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Una última de fondue

Roger Federer isn’t quite done making fondue yet.

The Swiss master was able to secure one more fancy silver cup to serve delicious warm liquid cheese from the All England Lawn Tennis Club in 2012.

It had been more than a two year wait between major wins for Federer, a period that saw Novak Djokovic and Rafael Nadal account for all nine Grand Slams.

Luckily for Federer, he was pitted against a lesser opponent in the final at Wimbledon, a Scotsman who has become the perennial punching bag of the world’s top three players.

This Scottish chap has been waiting seven years to win a Grand Slam, and the All England Club have been waiting 76 years to award the winner’s cup to a local gentlemen.

Even though a Scot isn’t an Englishman, it seems close enough is good enough for the local faithful and for once it seemed the event organizers were doing as much as possible to stop the drought.

Firstly, at the earliest convenience they somehow had Nadal eliminated to help clear up the Scot’s side of the draw, simple.

Things got fishier when Ivo Karlovic said he felt cheated by the way he was called for 11 foot faults during a close loss to the Scot in the second round.

"It was never called when it was like 30-Love or 40-Love,” he explained.

"It was always when it was 30-All or in a tiebreak, then I stand a little bit back but they still called, so it was outrageous. I mean, this is BS. I feel cheated.”

"The whole credibility of this tournament went down for me. I’m angry about it, a little bit pissed, because I don’t expect it here. Even though it is against an English guy who they always want to win."

"In my whole life, ever since I was eight years old, I didn’t do this many foot faults.”

Then the rules actually did start to bend for the Scot, as he was given the privilege of being allowed to play past curfew when he was ahead in his third round match against Marcos Baghdatis.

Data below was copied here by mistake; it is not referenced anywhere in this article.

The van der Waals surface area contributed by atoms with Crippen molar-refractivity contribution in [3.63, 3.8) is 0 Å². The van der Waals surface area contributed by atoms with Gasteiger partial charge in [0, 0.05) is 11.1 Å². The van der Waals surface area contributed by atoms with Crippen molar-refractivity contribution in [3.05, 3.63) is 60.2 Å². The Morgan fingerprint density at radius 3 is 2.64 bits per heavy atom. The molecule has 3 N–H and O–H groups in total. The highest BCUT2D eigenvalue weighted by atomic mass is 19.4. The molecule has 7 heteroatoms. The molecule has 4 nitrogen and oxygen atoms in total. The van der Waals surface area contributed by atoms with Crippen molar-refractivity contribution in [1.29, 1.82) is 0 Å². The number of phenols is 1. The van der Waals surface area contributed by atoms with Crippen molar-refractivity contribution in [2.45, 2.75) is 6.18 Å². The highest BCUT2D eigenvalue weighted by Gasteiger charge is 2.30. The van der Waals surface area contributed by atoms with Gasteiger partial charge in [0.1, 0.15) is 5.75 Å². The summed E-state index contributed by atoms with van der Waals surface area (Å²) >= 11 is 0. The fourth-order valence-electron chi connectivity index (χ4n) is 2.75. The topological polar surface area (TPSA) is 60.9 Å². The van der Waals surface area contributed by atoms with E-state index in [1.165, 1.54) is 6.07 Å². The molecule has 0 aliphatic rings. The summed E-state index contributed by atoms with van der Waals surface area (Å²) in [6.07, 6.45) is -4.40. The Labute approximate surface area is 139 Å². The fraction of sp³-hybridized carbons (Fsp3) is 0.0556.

The Scot did himself no favors when he compared himself to LeBron James following his Quarter-Final victory over David Ferrer.

"There were a lot of people who said LeBron would never win, that he never played his best in finals and that in the fourth quarter of games, he never stepped up,” he said.

"Then you see how he played the whole of the Finals, the whole of the play-offs. Sometimes it takes some guys a bit longer than others. I’ve been close a lot of times and not quite made it. I have to keep putting myself in the position and hopefully it will click."

Much like in the Australian Open, the Scot put himself in the right position at Wimbledon but lacked the tactical intelligence to win the final.

Federer is really, really, really old and the young chap from Dunblane neglected to exploit the old man’s frail legs, instead he was coaxed into frantically scrambling after the ball and even sometimes tumbling over in his attempts to chase it down.

Regardless of his strategy, an improbable breakthrough win wasn’t going to happen on Federer’s Rolex on this occasion, not with a seventh fondue server up for grabs.

Since the Scot is such a huge NBA fan, perhaps he should team up with Steve Nash in the doubles for his best chance to win a Grand Slam.

9 Julio 2012

  • 9 July 2012
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